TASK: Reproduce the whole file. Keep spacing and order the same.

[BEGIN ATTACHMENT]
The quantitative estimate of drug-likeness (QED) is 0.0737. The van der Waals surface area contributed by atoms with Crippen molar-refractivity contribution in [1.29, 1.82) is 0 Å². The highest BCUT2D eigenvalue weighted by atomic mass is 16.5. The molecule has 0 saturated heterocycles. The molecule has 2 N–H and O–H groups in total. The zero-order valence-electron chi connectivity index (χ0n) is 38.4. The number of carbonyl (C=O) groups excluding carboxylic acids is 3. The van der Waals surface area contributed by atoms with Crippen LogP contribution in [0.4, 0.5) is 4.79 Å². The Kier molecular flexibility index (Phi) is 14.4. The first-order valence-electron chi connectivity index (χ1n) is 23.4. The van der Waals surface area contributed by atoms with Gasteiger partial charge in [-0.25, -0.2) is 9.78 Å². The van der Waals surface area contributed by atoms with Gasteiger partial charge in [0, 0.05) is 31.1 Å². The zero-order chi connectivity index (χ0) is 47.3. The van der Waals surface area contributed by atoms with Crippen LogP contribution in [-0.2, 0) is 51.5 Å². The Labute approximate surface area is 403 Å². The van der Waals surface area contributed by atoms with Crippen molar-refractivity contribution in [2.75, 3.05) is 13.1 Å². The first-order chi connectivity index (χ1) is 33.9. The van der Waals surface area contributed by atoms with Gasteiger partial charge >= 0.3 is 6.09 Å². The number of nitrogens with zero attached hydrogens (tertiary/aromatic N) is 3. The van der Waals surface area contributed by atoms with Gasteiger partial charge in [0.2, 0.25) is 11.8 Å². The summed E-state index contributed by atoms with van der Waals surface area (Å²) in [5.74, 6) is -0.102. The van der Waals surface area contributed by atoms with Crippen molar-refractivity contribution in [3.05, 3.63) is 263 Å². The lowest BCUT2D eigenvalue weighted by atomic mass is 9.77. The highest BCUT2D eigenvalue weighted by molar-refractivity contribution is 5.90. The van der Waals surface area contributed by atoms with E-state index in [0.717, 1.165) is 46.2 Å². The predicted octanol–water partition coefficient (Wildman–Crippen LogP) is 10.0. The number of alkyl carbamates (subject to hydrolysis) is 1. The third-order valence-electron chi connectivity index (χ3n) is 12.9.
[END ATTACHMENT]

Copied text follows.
The quantitative estimate of drug-likeness (QED) is 0.0737. The van der Waals surface area contributed by atoms with Crippen molar-refractivity contribution in [1.29, 1.82) is 0 Å². The highest BCUT2D eigenvalue weighted by atomic mass is 16.5. The molecule has 0 saturated heterocycles. The molecule has 2 N–H and O–H groups in total. The zero-order valence-electron chi connectivity index (χ0n) is 38.4. The number of carbonyl (C=O) groups excluding carboxylic acids is 3. The van der Waals surface area contributed by atoms with Crippen LogP contribution in [0.4, 0.5) is 4.79 Å². The Kier molecular flexibility index (Phi) is 14.4. The first-order valence-electron chi connectivity index (χ1n) is 23.4. The van der Waals surface area contributed by atoms with Gasteiger partial charge in [-0.25, -0.2) is 9.78 Å². The van der Waals surface area contributed by atoms with Gasteiger partial charge in [0, 0.05) is 31.1 Å². The zero-order chi connectivity index (χ0) is 47.3. The van der Waals surface area contributed by atoms with Crippen LogP contribution in [-0.2, 0) is 51.5 Å². The Labute approximate surface area is 403 Å². The van der Waals surface area contributed by atoms with Crippen molar-refractivity contribution in [2.75, 3.05) is 13.1 Å². The first-order chi connectivity index (χ1) is 33.9. The van der Waals surface area contributed by atoms with Gasteiger partial charge >= 0.3 is 6.09 Å². The number of nitrogens with zero attached hydrogens (tertiary/aromatic N) is 3. The van der Waals surface area contributed by atoms with Gasteiger partial charge in [0.2, 0.25) is 11.8 Å². The summed E-state index contributed by atoms with van der Waals surface area (Å²) in [5.74, 6) is -0.102. The van der Waals surface area contributed by atoms with Crippen molar-refractivity contribution in [3.05, 3.63) is 263 Å². The lowest BCUT2D eigenvalue weighted by atomic mass is 9.77. The highest BCUT2D eigenvalue weighted by molar-refractivity contribution is 5.90. The van der Waals surface area contributed by atoms with E-state index in [0.717, 1.165) is 46.2 Å². The predicted octanol–water partition coefficient (Wildman–Crippen LogP) is 10.0. The number of alkyl carbamates (subject to hydrolysis) is 1. The third-order valence-electron chi connectivity index (χ3n) is 12.9.